Mackey is being inducted into the Northern Kentucky Musical History and Hall of Fame! The induction ceremony will be held in late May, there will be an exhibit running at the Behringer Crawford Museum all through the summer, and concerts at the museum all summer.
Bobby Mackey's Music World is celebrating almost 35 years as Greater Cincinnati’s top country music night spot featuring Bobby and the Big Mac Band every Friday and Saturday night. Mackey bought the joint from 3 gentleman in 1978. I had to ask, and no...there was no disclosure of ghosts. Mackey isn't interested in the paranormal. "I don't believe in it. Carl Lawson who worked for us noticed it. He was just a kid, lived down the street. We were preparing to get the club ready and Carl started telling me you wouldn't believe the weird things that are happening. I just turned a deaf ear, I didn't want to know anyway. Then my wife Janet, she passed four years ago, she would tell me things that was going on. I thought Carl put that in her head. But I don't know...I know that it peaked people's interest. But it's not my thing. Even if it is haunted, I don't care. I am only interested in the music business. I was not even interested in the being in the bar business to be honest, I only care about the music."
Mackey has had music bubbling through his veins since birth. "Out of everything in my life, music has always meant the most." Beginning as a small child singing along with the jukebox in his father's grocery store. He picked up the guitar at the age of 4, learning the songs of his first favorite country musician, Hank Williams Sr. His oldest brother gave him the Roy Robinson guitar (that he still owns) and history was in the making. Mackey moved north from his hometown of Lewistown, KY after high school to Covington in order to work on the railroad but music was always his first priority. He attended jam sessions on Sundays at local bars. Someone told Red Jenkins about Mackey..."and it was a perfect fit. I had never met any of the guys before. Red called me and asked me to be at this club. I showed up with my guitar and I like to say that we shook hands and ended up playing music." They ended up playing at clubs such as The Apple in Woodland, Boulevard in Springdale, and The Chuck Inn in Highland Heights. They played out for over an 8 yr span and then Mackey decided to get his own club. He found the place in Wilder that fit the bill and 34 years later here we are...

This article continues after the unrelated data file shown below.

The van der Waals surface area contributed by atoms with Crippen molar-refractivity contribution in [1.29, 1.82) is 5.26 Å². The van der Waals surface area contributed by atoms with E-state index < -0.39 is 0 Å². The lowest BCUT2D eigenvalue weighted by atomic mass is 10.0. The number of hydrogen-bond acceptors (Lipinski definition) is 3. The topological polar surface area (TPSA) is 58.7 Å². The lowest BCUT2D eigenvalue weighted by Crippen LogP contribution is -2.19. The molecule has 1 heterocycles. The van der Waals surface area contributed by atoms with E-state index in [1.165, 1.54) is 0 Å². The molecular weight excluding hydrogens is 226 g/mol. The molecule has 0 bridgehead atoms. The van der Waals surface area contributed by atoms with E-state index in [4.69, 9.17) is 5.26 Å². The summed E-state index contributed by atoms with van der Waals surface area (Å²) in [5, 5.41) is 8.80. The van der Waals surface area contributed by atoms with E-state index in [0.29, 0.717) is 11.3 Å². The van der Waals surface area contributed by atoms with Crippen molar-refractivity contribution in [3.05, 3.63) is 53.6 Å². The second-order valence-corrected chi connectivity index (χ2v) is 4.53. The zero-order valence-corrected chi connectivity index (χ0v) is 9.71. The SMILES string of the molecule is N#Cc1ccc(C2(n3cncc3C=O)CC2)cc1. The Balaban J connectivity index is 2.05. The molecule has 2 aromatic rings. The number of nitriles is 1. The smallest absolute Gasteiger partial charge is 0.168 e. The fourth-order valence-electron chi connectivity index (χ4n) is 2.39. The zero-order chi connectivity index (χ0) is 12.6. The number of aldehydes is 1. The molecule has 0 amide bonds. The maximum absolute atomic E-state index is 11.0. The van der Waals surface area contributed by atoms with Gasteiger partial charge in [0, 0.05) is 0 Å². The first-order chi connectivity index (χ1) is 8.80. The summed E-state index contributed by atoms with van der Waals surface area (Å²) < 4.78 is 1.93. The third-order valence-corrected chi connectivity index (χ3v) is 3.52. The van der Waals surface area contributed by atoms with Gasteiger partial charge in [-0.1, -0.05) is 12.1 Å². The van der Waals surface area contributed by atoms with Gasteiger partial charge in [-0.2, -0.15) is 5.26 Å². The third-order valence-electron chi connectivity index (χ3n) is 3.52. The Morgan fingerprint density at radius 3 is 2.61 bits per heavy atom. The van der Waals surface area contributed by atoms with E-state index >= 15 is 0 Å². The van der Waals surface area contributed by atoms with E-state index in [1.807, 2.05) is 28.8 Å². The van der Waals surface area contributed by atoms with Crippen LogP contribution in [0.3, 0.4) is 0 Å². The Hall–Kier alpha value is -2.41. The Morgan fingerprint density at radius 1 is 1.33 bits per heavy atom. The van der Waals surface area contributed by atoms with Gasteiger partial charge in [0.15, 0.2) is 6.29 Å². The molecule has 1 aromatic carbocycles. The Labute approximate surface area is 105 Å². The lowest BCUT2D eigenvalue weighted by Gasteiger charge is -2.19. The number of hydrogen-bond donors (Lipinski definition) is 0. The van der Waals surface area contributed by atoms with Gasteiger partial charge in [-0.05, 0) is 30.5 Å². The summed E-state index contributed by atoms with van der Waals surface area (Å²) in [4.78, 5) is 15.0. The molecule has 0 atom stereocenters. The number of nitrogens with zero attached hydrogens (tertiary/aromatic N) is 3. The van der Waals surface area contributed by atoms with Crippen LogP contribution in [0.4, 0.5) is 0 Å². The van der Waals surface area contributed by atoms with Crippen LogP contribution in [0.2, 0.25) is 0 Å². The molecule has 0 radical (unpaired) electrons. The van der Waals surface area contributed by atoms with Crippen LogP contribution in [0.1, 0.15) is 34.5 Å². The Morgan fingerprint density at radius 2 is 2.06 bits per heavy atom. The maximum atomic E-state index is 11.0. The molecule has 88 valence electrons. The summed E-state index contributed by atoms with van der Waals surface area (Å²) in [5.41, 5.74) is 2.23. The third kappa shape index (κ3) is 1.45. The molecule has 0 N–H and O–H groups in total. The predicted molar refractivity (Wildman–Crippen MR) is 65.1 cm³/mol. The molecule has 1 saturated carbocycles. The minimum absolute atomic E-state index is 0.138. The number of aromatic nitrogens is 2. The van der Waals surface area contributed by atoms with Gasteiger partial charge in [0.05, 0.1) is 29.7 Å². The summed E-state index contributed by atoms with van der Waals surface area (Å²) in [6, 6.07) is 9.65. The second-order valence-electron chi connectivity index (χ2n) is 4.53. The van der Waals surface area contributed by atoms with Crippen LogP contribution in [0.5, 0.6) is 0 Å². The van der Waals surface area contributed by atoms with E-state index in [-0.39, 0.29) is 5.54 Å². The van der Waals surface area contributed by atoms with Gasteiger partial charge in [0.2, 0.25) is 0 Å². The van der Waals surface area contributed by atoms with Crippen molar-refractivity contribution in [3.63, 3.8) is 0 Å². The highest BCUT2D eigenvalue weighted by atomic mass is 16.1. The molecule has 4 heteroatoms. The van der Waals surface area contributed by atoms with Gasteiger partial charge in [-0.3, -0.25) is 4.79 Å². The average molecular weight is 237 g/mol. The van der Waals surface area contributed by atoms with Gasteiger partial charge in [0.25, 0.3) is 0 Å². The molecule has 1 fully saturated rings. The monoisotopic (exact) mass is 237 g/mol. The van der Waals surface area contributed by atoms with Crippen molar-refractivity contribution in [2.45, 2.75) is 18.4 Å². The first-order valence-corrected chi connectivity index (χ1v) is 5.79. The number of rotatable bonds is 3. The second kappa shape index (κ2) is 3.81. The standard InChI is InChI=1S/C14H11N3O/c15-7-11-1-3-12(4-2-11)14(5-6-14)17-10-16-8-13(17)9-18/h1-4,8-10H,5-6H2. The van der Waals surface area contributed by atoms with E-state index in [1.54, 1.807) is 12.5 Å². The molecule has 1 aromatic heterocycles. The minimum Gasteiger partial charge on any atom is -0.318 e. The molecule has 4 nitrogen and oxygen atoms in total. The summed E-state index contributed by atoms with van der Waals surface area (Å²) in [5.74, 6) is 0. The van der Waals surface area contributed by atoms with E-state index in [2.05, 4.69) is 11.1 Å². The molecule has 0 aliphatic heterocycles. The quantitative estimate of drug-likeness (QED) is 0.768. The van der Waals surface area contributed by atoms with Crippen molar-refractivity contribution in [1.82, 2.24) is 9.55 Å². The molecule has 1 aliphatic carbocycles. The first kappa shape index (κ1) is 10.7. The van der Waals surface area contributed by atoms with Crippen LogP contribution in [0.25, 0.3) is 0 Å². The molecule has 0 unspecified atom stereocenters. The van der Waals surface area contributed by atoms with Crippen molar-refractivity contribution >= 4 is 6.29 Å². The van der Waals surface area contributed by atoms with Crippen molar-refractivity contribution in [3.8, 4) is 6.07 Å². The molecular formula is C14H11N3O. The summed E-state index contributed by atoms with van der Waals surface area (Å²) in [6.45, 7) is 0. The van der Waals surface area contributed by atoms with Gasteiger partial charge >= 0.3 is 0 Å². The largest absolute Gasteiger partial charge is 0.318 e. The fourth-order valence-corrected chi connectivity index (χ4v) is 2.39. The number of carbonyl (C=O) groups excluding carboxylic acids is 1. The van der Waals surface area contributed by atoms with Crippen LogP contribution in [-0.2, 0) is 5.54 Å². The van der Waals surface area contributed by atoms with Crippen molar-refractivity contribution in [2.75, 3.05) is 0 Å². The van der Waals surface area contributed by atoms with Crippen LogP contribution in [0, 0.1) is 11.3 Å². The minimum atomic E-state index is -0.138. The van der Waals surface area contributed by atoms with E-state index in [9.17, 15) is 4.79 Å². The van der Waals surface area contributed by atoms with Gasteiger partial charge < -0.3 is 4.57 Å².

Mackey is not a fan of new country, "Give me the Grand Ole Opry guys any day. Conway Twitty, George Jones and Hank Sr., there is just no melody to the new stuff. I appreciate them for what they do but it's not my thing."
What advice does Mackey have for new artists?
"Just be yourself. I know it would be hard for a new artist to not do new music and I have even given this advise to new talent. Such as John Morgan, he is a great talent. I told him to do the new music but slip in the older stuff and I don't think anyone is going to run you off for it. But...I have my own place to play and don’t have to worry about booking."
Make sure you come spend your afternoon with Bobby Mackey at the Cincinnati Public Library. He is going to bring his acoustic guitar, play some songs and tell some stories. You'll not want to miss history being made.